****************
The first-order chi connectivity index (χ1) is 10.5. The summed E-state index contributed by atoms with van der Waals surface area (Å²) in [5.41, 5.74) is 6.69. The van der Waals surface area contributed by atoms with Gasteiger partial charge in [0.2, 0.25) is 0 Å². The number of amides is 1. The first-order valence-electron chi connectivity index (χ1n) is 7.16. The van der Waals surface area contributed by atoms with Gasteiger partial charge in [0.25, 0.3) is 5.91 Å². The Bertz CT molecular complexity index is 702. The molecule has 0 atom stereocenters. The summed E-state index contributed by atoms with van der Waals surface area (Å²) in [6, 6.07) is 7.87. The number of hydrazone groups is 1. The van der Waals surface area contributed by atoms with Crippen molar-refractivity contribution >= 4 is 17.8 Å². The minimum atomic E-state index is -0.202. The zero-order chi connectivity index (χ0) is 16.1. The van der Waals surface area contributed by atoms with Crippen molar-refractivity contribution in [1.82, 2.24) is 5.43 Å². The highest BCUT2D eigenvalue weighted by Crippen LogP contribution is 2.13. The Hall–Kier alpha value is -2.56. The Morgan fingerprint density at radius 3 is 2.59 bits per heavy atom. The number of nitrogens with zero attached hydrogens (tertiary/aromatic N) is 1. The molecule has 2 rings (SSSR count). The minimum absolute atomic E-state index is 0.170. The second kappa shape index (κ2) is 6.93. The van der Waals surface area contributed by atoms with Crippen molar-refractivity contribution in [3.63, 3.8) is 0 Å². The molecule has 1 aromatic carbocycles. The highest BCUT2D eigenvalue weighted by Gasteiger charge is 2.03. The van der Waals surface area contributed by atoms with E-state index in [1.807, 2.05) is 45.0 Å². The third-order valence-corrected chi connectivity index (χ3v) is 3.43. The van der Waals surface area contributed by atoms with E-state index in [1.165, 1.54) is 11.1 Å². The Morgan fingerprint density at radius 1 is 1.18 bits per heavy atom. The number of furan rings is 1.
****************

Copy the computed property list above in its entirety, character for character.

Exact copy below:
The first-order chi connectivity index (χ1) is 10.5. The summed E-state index contributed by atoms with van der Waals surface area (Å²) in [5.41, 5.74) is 6.69. The van der Waals surface area contributed by atoms with Gasteiger partial charge in [0.2, 0.25) is 0 Å². The number of amides is 1. The first-order valence-electron chi connectivity index (χ1n) is 7.16. The van der Waals surface area contributed by atoms with Gasteiger partial charge in [0.25, 0.3) is 5.91 Å². The Bertz CT molecular complexity index is 702. The molecule has 0 atom stereocenters. The summed E-state index contributed by atoms with van der Waals surface area (Å²) in [6, 6.07) is 7.87. The number of hydrazone groups is 1. The van der Waals surface area contributed by atoms with Crippen molar-refractivity contribution >= 4 is 17.8 Å². The minimum atomic E-state index is -0.202. The zero-order chi connectivity index (χ0) is 16.1. The van der Waals surface area contributed by atoms with Crippen molar-refractivity contribution in [1.82, 2.24) is 5.43 Å². The highest BCUT2D eigenvalue weighted by Crippen LogP contribution is 2.13. The Hall–Kier alpha value is -2.56. The Morgan fingerprint density at radius 3 is 2.59 bits per heavy atom. The number of nitrogens with zero attached hydrogens (tertiary/aromatic N) is 1. The molecule has 2 rings (SSSR count). The minimum absolute atomic E-state index is 0.170. The second kappa shape index (κ2) is 6.93. The van der Waals surface area contributed by atoms with Crippen molar-refractivity contribution in [3.63, 3.8) is 0 Å². The molecule has 1 aromatic carbocycles. The highest BCUT2D eigenvalue weighted by Gasteiger charge is 2.03. The van der Waals surface area contributed by atoms with E-state index in [1.807, 2.05) is 45.0 Å². The third-order valence-corrected chi connectivity index (χ3v) is 3.43. The van der Waals surface area contributed by atoms with E-state index in [1.165, 1.54) is 11.1 Å². The Morgan fingerprint density at radius 1 is 1.18 bits per heavy atom. The number of furan rings is 1.